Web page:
Huawei founder and CEO Ren Zhengfei has said that the company would be ready to share its 5G portfolio with a non-Asian company for a one-off fee.
In an interview with The Economist, Ren said that a potential buyer would have perpetual access to Huawei’s full complement of 5G patents, technical blueprints, code, licences, and production knowledge. Huawei would retain its right to use and alter its own technology as it sees fit.
Additionally, the buyer would have the right to modify the source code, demonstrating that neither Huawei nor the Chinese government could have any control over any infrastructure developed by the company using the portfolio. To underline this idea, the buyer would be able to block access to any products it created using the technology,
Ren did not mention how much Huawei would want a potential buyer to pay for this access, nor did he confirm whether the offer would be put to established companies active in the field of 5G network equipment, or to new businesses created specifically to avail themselves of the prospect. The only confirmed detail, according to The Economist, is that the offer would be made to a company based in “the West”.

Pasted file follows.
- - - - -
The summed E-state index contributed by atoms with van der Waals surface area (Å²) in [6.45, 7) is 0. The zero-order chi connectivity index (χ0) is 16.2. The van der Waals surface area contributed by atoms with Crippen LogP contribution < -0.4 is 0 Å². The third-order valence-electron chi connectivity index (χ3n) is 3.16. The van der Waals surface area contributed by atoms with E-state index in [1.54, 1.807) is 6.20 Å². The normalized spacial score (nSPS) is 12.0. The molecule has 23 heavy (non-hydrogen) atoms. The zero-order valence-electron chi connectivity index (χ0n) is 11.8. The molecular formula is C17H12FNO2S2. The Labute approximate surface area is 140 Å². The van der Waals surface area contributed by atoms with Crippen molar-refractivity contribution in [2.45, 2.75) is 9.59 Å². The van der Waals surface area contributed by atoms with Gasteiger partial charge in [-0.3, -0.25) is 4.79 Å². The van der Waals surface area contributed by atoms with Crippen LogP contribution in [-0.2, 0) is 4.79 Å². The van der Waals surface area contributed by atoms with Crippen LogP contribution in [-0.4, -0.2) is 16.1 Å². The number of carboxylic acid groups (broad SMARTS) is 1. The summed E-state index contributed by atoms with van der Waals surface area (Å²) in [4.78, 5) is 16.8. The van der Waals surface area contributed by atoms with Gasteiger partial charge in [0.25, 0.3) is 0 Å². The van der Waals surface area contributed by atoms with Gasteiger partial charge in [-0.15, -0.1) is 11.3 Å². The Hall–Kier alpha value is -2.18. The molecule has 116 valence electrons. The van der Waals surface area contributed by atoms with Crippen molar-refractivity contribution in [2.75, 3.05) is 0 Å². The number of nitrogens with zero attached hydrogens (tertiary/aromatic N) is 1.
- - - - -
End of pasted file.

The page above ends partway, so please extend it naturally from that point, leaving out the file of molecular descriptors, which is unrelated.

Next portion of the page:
Striking a seller agreement with a western firm makes sense for Huawei given the intensifying trade war between the US and China. Huawei in particular has come under scrutiny, with the US placing the vendor on a trade blacklist and calling on its allies to reject Huawei’s equipment for their 5G network buildouts.
The US has kept up the pressure, raising concerns that Huawei’s alleged ties to the Chinese military would be a national security issue, and opening an investigation into accusations of IP theft. Huawei has repeatedly denied the US claims, arguing that the fact that no security exploits can be found in its 5G equipment demonstrates that it cannot be abused by any government.